This is the beginning of Doctor Lanyon's Narrative and here, rather than bashing Jekyll as he did earlier in the novella, he is being asked by Jekyll to basically save his life. Again, though Jekyll is admitting to him having a severe problem that may very well lead to his ultimate demise, he is also unwilling to discuss this exact problem, AGAIN. but, because of this, the plot and the theme of the novella is thickened and strengthened. This internal evil is completely capable of controlling someone if they are unwilling to ask for assistance or discuss this problem in whole. Jekyll is being controlled by Hyde, Jekyll basically has no control and Hyde is the one calling the shots. Since Jekyll let this evil incubate inside of him without having the audacity to ask for specific assistance, his life lies in the hands of someone else. Oh, and that someone else does not even know the problem which is causing this issue in the first place. Again, secrecy here is being used in an manner that helps no one except the evil, and because of this evil, all control is lost and Jekyll's live is about done.
5. "O God! I screamed, and "O God!" again and again; for there before my eyes-- pale and shaken, and a half fainting, and groping before him with his hands, like a man restored from death-- there stood Henry Jekyll!" (Stevenson 65)

Commenary

This is where all the secrecy comes out finally, but obviously it is way too late to save Jekyll, because Hyde now has all the control. Dr. Lanyon witnesses what has been happening throughout the entirety of the book and now understands the evil that has been lurking about Jekyll for all this time, but by the expense of Lanyon's own personal sanity and the life of Henry Jekyll himself. The secrecy has taken Jekyll from a well respected, well rounded out individual, to someone who is confined to his apartment and at the mercy of his own evil. The secrecy has left Lanyon unprepared for the sight he just witnessed which will scar him for the rest of his life as he describes how his "life was shaken to it's roots" (Stevenson 66). Without the secrecy though, Stevenson would have been unable to develop a novella with the strength and power that relates to everyone about the power of secrecy, both good and bad, good and evil.
Dr. Jekyll and Mr. Hyde transformation scene
This here is the scene describing the transformation that occurs from Henry Jekyll to Edward Hyde. Just as a quick content summary, the potion Dr. Jekyll is drinking in the video was a potion which he created himself to separate the duality inside him into two separate entities. As literary critic Ferrer-Medina explains, "Dr. Henry Jekyll was already a dual character before drinking the potion. Duality defines his character." Explained earlier, Jekyll had many points in his career and life where he would go months without talking to people, then go a year with constant contact with individuals, but then randomly he would go back to isolation. Duality is just something that has been a part of Henry Jekyll's life since the beginning, and this potion just made this duality into separate entities, furthering his loss of personal control, but also furthering his fall into secrecy.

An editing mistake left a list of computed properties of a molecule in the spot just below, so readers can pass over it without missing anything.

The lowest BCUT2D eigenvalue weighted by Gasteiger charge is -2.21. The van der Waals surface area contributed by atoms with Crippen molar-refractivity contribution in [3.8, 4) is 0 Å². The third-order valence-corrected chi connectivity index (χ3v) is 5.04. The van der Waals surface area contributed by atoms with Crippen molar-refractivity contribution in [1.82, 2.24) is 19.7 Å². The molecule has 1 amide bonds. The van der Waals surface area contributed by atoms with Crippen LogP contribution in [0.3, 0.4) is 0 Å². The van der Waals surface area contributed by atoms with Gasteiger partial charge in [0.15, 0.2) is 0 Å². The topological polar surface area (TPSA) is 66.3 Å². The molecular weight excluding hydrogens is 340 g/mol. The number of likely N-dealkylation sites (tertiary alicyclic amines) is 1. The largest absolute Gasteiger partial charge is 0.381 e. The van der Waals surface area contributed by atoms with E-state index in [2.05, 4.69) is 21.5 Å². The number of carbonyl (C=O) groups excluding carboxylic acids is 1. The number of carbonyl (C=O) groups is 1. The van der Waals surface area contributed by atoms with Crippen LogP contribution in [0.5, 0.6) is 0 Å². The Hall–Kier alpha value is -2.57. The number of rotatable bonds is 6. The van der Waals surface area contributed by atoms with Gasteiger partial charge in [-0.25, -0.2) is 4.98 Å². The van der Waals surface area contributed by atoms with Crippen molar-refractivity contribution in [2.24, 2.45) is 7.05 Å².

6. "I crossed the yard, wherein the constellations looked down upon me, I could have thought that their unsleeping vigilance had yet closed to them; I stole through the corridors, a stranger in my own house; and coming to my room, I saw for the first time the appearance of Edward Hyde." (Stevenson 71)

Commentary

Now, the book shifts to Doctor Jekyll's own perspective of what occurs. This is the first point at which Jekyll initially encounters his alter-ego. As he writes, it may seem that him and Edward Hyde are two totally separate entities but they are actually entities which inhabit the same body, but with a couple twists in appearance and a change from good intentions to pure evil. Jekyll should have immediately seen this, at least when he interprets exactly what is currently going on and informed his closest friends of this alter-ego, but this is rather the birth place of his secrecy and this is where this innocent, well respected man, becomes a small built, ugly, non-charismatic individual that leaves a disturbing feeling in those who bask in his presence.
7. "All things before seemed to point to this; that I was slowly losing hold of my original and better self, and becoming slowly incorporated with my second and worse." (Stevenson 75-76)

Commentary

Now Jekyll has a grasp over what is happening to him. He understands that he is being taken over by the evil side to him, he is losing power to control the transformation, but he still does nothing about it. Rather than telling people, he continues to keep the information to himself and sulks. Before this point, Jekyll continued to believe that "he could rid himself of Hyde" at any time he needs to, but the entire situation has grown out of proportion and is becoming irreversible. He is being forced to his own confinement as Hyde just dominates the relationship between them, ultimately taking over Jekyll and making him into the "second and worse" entity between the two of them.
8. I shall again and forever reindue that hated personality, I know how I shall sit shuddering and weeping in my chair, or continue, with the most strained and fearstruck ecstasy of listening, to pace up and down this room (my last earthly refuge) and give ear to every sound of menace." (Stevenson 86)

Commentary